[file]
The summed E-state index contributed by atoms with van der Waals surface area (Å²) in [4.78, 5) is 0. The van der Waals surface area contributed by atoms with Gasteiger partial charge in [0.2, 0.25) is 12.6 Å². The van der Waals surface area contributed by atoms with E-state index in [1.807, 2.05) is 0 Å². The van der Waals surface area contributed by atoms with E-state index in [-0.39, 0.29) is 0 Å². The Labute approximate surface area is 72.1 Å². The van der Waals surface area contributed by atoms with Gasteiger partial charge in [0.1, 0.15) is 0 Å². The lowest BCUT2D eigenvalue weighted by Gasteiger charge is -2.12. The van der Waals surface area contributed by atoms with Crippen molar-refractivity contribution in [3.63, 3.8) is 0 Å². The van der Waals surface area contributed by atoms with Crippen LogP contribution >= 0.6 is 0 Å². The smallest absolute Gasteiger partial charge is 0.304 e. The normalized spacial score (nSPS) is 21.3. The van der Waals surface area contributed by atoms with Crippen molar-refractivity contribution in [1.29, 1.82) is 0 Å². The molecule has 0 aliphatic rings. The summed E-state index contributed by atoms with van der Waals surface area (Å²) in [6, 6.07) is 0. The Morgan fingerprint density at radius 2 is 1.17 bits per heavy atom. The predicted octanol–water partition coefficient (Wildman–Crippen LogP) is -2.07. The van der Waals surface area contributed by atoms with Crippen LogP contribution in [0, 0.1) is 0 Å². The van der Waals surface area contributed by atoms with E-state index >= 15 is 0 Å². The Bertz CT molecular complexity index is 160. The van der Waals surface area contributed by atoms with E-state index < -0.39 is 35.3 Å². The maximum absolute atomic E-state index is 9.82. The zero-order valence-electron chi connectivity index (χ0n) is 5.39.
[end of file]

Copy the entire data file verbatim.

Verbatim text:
The summed E-state index contributed by atoms with van der Waals surface area (Å²) in [4.78, 5) is 0. The van der Waals surface area contributed by atoms with Gasteiger partial charge in [0.2, 0.25) is 12.6 Å². The van der Waals surface area contributed by atoms with E-state index in [1.807, 2.05) is 0 Å². The van der Waals surface area contributed by atoms with E-state index in [-0.39, 0.29) is 0 Å². The Labute approximate surface area is 72.1 Å². The van der Waals surface area contributed by atoms with Gasteiger partial charge in [0.1, 0.15) is 0 Å². The lowest BCUT2D eigenvalue weighted by Gasteiger charge is -2.12. The van der Waals surface area contributed by atoms with Crippen molar-refractivity contribution in [3.63, 3.8) is 0 Å². The van der Waals surface area contributed by atoms with Crippen LogP contribution >= 0.6 is 0 Å². The smallest absolute Gasteiger partial charge is 0.304 e. The normalized spacial score (nSPS) is 21.3. The van der Waals surface area contributed by atoms with Crippen molar-refractivity contribution in [1.29, 1.82) is 0 Å². The molecule has 0 aliphatic rings. The summed E-state index contributed by atoms with van der Waals surface area (Å²) in [6, 6.07) is 0. The Morgan fingerprint density at radius 2 is 1.17 bits per heavy atom. The predicted octanol–water partition coefficient (Wildman–Crippen LogP) is -2.07. The van der Waals surface area contributed by atoms with Crippen LogP contribution in [0, 0.1) is 0 Å². The van der Waals surface area contributed by atoms with E-state index >= 15 is 0 Å². The Bertz CT molecular complexity index is 160. The van der Waals surface area contributed by atoms with E-state index < -0.39 is 35.3 Å². The maximum absolute atomic E-state index is 9.82. The zero-order valence-electron chi connectivity index (χ0n) is 5.39.